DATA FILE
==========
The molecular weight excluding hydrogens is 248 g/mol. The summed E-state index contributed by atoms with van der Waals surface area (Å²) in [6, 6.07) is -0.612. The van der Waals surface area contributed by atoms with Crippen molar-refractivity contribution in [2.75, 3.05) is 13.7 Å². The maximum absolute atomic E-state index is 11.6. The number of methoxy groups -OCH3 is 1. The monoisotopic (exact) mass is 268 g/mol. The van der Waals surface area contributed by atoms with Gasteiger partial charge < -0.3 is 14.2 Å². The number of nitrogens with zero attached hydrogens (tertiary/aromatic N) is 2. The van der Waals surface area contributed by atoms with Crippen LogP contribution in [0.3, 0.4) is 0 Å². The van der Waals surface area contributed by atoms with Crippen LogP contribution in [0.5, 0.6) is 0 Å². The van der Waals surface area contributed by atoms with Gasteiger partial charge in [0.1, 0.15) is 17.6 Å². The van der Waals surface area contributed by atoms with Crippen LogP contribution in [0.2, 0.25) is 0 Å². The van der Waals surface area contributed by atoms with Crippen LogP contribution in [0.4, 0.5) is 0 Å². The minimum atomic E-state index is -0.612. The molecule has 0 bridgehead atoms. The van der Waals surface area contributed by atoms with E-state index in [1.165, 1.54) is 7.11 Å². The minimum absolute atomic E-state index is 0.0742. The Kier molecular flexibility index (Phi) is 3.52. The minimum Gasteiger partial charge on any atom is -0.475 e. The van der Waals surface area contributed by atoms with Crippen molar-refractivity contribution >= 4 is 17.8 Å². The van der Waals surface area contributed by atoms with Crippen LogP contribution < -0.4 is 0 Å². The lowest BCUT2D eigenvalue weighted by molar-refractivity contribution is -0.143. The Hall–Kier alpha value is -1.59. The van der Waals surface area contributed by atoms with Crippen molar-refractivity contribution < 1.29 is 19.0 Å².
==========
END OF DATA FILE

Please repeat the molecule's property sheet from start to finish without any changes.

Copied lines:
The molecular weight excluding hydrogens is 248 g/mol. The summed E-state index contributed by atoms with van der Waals surface area (Å²) in [6, 6.07) is -0.612. The van der Waals surface area contributed by atoms with Crippen molar-refractivity contribution in [2.75, 3.05) is 13.7 Å². The maximum absolute atomic E-state index is 11.6. The number of methoxy groups -OCH3 is 1. The monoisotopic (exact) mass is 268 g/mol. The van der Waals surface area contributed by atoms with Gasteiger partial charge < -0.3 is 14.2 Å². The number of nitrogens with zero attached hydrogens (tertiary/aromatic N) is 2. The van der Waals surface area contributed by atoms with Crippen LogP contribution in [0.3, 0.4) is 0 Å². The van der Waals surface area contributed by atoms with Crippen LogP contribution in [0.5, 0.6) is 0 Å². The van der Waals surface area contributed by atoms with Gasteiger partial charge in [0.1, 0.15) is 17.6 Å². The van der Waals surface area contributed by atoms with Crippen LogP contribution in [0.2, 0.25) is 0 Å². The van der Waals surface area contributed by atoms with Crippen LogP contribution in [0.4, 0.5) is 0 Å². The minimum atomic E-state index is -0.612. The molecule has 0 bridgehead atoms. The van der Waals surface area contributed by atoms with E-state index in [1.165, 1.54) is 7.11 Å². The minimum absolute atomic E-state index is 0.0742. The Kier molecular flexibility index (Phi) is 3.52. The minimum Gasteiger partial charge on any atom is -0.475 e. The van der Waals surface area contributed by atoms with Crippen molar-refractivity contribution >= 4 is 17.8 Å². The van der Waals surface area contributed by atoms with Crippen LogP contribution < -0.4 is 0 Å². The lowest BCUT2D eigenvalue weighted by molar-refractivity contribution is -0.143. The Hall–Kier alpha value is -1.59. The van der Waals surface area contributed by atoms with Crippen molar-refractivity contribution < 1.29 is 19.0 Å².